She delicately bites the corner of her cookie, careful not to mess up her lipstick, before spitting the crumbs back out so she can take the perfect photo of a half-eaten cookie and coffee to post to her feed. Cringe, I know. We follow Lacie through her routine — her very average struggles of dealing with a subpar sibling (James Norton), making friends in the workplace and finding a place to live on a millennial budget. It’s only when she’s invited to an old friend’s wedding that everything starts to go south. After a series of unfortunate events (don’t sue me, Lemony) our pink lady is having her pleasant face rubbed into the dirt (hence the name "Nosedive," I suppose).

The World Of 'Black Mirror'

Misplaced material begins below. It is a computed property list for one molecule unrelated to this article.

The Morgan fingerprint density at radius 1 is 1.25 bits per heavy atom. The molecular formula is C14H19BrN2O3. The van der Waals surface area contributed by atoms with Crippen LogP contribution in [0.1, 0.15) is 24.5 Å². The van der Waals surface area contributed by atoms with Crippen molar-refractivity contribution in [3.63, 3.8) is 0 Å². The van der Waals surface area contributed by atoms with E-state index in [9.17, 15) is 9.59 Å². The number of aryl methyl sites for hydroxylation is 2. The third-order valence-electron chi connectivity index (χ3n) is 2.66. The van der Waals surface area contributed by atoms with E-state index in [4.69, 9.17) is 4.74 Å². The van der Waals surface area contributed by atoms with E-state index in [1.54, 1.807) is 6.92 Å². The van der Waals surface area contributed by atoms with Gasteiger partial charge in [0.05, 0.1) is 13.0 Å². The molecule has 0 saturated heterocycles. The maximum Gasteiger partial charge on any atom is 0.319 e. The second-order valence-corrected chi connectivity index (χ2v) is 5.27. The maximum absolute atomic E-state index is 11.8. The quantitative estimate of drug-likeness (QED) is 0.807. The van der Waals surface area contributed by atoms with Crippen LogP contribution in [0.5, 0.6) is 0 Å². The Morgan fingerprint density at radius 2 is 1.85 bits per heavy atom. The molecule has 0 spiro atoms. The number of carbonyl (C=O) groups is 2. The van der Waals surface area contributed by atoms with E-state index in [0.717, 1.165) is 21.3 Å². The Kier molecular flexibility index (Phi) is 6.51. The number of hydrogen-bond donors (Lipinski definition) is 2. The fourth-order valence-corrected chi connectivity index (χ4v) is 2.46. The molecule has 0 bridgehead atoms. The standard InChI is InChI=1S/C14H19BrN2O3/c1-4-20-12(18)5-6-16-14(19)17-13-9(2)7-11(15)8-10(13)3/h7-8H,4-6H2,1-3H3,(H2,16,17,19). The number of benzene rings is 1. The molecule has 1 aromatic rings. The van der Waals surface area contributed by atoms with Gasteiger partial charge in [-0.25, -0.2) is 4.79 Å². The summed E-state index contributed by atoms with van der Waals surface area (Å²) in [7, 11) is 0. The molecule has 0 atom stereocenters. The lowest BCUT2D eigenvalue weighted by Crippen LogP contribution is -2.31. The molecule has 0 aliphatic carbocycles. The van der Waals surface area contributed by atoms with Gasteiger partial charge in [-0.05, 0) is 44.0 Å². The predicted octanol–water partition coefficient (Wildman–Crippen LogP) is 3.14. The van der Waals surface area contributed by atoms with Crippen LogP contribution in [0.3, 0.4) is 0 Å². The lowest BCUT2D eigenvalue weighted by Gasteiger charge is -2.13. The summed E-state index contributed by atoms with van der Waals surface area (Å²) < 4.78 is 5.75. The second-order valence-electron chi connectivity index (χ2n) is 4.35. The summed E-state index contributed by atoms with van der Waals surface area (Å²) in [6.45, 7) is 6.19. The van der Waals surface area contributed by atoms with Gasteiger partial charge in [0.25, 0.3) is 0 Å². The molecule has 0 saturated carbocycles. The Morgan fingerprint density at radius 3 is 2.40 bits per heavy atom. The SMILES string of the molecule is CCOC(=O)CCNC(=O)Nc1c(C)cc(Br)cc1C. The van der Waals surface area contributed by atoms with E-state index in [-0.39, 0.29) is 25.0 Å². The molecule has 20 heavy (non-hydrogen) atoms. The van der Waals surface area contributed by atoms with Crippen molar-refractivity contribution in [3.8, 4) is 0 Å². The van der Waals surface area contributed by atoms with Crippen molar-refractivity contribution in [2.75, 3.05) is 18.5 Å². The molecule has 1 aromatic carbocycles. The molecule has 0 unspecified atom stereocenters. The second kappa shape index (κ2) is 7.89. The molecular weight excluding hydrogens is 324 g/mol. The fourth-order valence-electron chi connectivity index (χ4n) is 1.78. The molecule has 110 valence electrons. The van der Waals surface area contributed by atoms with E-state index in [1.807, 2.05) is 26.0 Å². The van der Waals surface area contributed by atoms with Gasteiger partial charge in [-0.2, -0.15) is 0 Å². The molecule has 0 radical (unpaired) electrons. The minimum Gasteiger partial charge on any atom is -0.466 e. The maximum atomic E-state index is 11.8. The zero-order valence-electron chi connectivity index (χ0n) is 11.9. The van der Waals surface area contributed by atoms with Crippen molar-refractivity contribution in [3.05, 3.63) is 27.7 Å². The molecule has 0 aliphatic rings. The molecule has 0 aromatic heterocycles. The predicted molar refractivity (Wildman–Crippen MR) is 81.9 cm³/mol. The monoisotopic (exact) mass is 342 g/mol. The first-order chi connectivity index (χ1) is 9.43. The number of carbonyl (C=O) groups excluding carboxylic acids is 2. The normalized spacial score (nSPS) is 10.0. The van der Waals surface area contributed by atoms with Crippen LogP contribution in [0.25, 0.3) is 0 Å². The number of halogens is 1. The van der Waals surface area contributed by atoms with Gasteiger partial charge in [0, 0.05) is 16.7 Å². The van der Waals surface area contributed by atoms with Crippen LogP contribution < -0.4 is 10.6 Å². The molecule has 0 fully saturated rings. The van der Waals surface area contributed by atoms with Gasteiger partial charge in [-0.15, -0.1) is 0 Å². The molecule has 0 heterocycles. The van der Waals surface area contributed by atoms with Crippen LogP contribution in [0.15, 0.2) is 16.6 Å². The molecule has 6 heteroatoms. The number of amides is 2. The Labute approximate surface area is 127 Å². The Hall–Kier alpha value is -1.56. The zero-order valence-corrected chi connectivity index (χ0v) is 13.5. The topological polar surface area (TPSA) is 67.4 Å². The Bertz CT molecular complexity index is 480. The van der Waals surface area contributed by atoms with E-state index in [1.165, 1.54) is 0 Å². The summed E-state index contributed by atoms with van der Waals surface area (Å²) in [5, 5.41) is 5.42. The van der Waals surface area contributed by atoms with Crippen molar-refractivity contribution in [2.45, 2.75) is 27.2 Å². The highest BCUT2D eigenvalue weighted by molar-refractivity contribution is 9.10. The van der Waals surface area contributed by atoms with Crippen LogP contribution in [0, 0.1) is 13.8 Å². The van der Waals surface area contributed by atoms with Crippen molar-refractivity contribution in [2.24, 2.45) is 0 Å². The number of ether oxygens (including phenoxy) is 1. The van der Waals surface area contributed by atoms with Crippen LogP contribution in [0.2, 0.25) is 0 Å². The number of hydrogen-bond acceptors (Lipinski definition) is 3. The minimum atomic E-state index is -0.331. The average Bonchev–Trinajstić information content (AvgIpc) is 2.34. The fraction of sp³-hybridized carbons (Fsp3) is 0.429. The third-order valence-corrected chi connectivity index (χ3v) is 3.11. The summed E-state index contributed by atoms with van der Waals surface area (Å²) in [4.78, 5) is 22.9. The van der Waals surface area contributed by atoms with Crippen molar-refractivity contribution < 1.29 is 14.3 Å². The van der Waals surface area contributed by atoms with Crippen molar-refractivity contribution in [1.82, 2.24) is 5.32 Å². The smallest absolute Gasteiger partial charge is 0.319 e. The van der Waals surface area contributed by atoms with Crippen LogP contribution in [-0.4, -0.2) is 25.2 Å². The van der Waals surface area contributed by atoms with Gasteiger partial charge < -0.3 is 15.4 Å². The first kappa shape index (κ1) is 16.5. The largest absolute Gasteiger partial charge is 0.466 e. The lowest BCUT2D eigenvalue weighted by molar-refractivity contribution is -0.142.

Without spoiling anything, I’ll explain the basic premise of the world: social media, but in real life. Every person you see and every interaction you have online, you can rate them. The rating works on a star basis, five stars being the best. You, the individual, get an average overall score displayed to everyone. People with higher ratings get better privileges — better rental cars, better discounts on housing, better treatment. The concept is simple.

"So in terms of quality, you could use a punch up right there. Ideally, that's up votes from quality people... High fours. Impress those up-scale folks."